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Review: The Maze Runner is a taut, edge-of-the-seat action flick

Last updated on: September 19, 2014 18:07 IST

A scene from The Maze RunnerIf dystopian post-apocalyptic films are your thing, swing by at your nearest cinema this weekend, says Abhishek Mande Bhot.

Thomas (Dylan O'Brien) wakes up with no memory of his past, smack in the middle of a huge maze.

Around him are a bunch of boys who've landed in the clearing they call the Glade in pretty much the same manner.

This week's release The Maze Runner, an adaptation of the book by the same name, starts in medias res and the audience, just as the boys in the maze, must wait, at the edge of their seats, to get their heads around this dystopian setup.

The boys have rather nicely divided themselves into groups taking charge of various day-to-day activities based on their skills.

One group, the athletic of them all, sets out every morning to map the maze but must return before sundown or be killed by the 'Grievers' who are revealed to be cyborg spiders.

The only things we (and the boys) know about the maze are:

a. It constantly keeps changing
b. The Grievers move around it in the night and will kill you if they spot you
c. No one has survived a night in the maze

By the time Thomas arrives on the scene, it has been three long years.

Needless to say, our young hero's arrival and his revolutionary idea of going after the Grievers changes things a fair bit in the Glade, disturbing the established order, much to Gally's displeasure.

Will Poulter plays Gally -- a revolutionary without a cause and no vision for the future.

We've seen Poulter earlier in The Chronicles of Narnia: The Voyage of the Dawn Treader and the young British actor seems set to be the next villain-to-watch-out-for.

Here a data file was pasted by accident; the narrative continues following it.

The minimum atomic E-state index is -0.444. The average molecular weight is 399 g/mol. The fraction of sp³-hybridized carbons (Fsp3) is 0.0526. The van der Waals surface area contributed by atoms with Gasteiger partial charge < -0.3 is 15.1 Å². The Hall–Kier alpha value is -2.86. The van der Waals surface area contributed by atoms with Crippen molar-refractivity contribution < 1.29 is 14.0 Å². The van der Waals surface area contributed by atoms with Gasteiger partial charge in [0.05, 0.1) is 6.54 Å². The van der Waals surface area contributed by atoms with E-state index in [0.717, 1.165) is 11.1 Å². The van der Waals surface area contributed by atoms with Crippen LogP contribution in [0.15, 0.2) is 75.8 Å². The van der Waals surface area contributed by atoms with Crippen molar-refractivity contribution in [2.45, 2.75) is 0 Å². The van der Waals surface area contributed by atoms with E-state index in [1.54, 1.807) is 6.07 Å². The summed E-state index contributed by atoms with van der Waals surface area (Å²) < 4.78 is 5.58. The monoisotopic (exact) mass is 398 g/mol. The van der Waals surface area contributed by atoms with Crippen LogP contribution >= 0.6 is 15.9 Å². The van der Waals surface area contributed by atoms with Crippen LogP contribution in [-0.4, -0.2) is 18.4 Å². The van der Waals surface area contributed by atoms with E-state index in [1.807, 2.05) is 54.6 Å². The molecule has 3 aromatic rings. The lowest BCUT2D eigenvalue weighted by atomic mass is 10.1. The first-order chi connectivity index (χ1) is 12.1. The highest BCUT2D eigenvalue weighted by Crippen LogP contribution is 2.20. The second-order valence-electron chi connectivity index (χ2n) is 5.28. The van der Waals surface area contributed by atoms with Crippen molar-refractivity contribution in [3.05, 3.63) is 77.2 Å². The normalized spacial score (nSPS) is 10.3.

Another familiar face in the film but one who leaves no impression whatsoever is that of Thomas Sangster, the young boy in Love Actually and The Last Legion playing Dylan O'Brien's sidekick and one who I hope has a slightly more significant role to play in the sequels.

Also reduced to being a sidekick to Dylan O'Brien's Thomas is Teresa (played by Kaya Scodelario).

In a sense the film does belong to O'Brien, who carries it rather ably on his 23-year-old shoulders.

The Maze Runner does away with all the conventions of a young adult film.

There is no romance and coochie-cooing and the arrival of a girl in an all-boys village does not cause any sexual tension or jealousy whatsoever (thank you good lord).

Unlike most post-apocalyptic films, The Maze Runner also does not bother getting into explaining back story until the very end (because, come on, they're all pretty much the same) and dedicates only a few minutes to it.

Which helps it become a taut, edge-of-the-seat action film -- the kind you should consider swinging by to this weekend.

It is however not a film meant for kids.

The film doesn't flinch when killing little children and though the cyborg spiders can tend to look meh, I am not quite sure your little ones are going to enjoy this one.

So it is three out of five stars for The Maze Runner, which I hope will also be part of a trilogy much like the book.

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Abhishek Mande-Bhot/Rediff.com in Mumbai
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